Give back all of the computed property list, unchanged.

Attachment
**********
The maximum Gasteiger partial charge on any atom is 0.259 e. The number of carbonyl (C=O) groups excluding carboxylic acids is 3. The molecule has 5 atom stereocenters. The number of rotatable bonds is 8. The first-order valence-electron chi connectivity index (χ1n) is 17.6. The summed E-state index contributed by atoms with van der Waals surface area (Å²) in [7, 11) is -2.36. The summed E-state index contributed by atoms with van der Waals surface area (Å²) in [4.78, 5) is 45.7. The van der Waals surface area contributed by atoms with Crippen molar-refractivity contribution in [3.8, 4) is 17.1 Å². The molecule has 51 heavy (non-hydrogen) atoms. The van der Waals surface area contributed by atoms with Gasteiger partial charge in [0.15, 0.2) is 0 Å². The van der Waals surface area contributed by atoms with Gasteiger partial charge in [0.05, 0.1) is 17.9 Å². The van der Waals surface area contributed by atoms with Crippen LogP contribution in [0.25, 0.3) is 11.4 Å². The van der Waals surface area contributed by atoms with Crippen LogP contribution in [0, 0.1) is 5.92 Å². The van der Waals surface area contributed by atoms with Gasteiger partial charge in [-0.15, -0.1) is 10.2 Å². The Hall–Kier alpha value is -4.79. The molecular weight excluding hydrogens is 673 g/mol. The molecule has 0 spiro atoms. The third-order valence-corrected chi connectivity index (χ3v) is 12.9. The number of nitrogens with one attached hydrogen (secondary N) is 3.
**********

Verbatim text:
The maximum Gasteiger partial charge on any atom is 0.259 e. The number of carbonyl (C=O) groups excluding carboxylic acids is 3. The molecule has 5 atom stereocenters. The number of rotatable bonds is 8. The first-order valence-electron chi connectivity index (χ1n) is 17.6. The summed E-state index contributed by atoms with van der Waals surface area (Å²) in [7, 11) is -2.36. The summed E-state index contributed by atoms with van der Waals surface area (Å²) in [4.78, 5) is 45.7. The van der Waals surface area contributed by atoms with Crippen molar-refractivity contribution in [3.8, 4) is 17.1 Å². The molecule has 51 heavy (non-hydrogen) atoms. The van der Waals surface area contributed by atoms with Gasteiger partial charge in [0.15, 0.2) is 0 Å². The van der Waals surface area contributed by atoms with Gasteiger partial charge in [0.05, 0.1) is 17.9 Å². The van der Waals surface area contributed by atoms with Crippen LogP contribution in [0.25, 0.3) is 11.4 Å². The van der Waals surface area contributed by atoms with Crippen LogP contribution in [0, 0.1) is 5.92 Å². The van der Waals surface area contributed by atoms with Gasteiger partial charge in [-0.15, -0.1) is 10.2 Å². The Hall–Kier alpha value is -4.79. The molecular weight excluding hydrogens is 673 g/mol. The molecule has 0 spiro atoms. The third-order valence-corrected chi connectivity index (χ3v) is 12.9. The number of nitrogens with one attached hydrogen (secondary N) is 3.